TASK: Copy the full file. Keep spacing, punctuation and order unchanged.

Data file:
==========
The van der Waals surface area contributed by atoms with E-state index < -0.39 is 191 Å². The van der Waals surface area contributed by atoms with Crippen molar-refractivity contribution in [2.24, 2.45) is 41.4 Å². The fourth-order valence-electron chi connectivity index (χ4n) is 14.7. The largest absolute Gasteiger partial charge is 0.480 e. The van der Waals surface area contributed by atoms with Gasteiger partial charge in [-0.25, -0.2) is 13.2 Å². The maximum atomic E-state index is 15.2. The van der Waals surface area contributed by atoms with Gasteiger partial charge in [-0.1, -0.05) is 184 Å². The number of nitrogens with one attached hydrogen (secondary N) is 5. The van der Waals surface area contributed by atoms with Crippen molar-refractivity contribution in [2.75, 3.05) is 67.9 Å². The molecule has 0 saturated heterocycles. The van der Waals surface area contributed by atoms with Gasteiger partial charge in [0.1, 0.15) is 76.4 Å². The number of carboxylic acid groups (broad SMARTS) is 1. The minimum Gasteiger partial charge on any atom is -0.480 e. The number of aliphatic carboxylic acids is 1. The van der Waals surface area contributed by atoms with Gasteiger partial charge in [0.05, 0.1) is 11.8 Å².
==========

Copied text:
The van der Waals surface area contributed by atoms with E-state index < -0.39 is 191 Å². The van der Waals surface area contributed by atoms with Crippen molar-refractivity contribution in [2.24, 2.45) is 41.4 Å². The fourth-order valence-electron chi connectivity index (χ4n) is 14.7. The largest absolute Gasteiger partial charge is 0.480 e. The van der Waals surface area contributed by atoms with Gasteiger partial charge in [-0.25, -0.2) is 13.2 Å². The maximum atomic E-state index is 15.2. The van der Waals surface area contributed by atoms with Gasteiger partial charge in [-0.1, -0.05) is 184 Å². The number of nitrogens with one attached hydrogen (secondary N) is 5. The van der Waals surface area contributed by atoms with Crippen molar-refractivity contribution in [2.75, 3.05) is 67.9 Å². The molecule has 0 saturated heterocycles. The van der Waals surface area contributed by atoms with Gasteiger partial charge in [0.1, 0.15) is 76.4 Å². The number of carboxylic acid groups (broad SMARTS) is 1. The minimum Gasteiger partial charge on any atom is -0.480 e. The number of aliphatic carboxylic acids is 1. The van der Waals surface area contributed by atoms with Gasteiger partial charge in [0.05, 0.1) is 11.8 Å².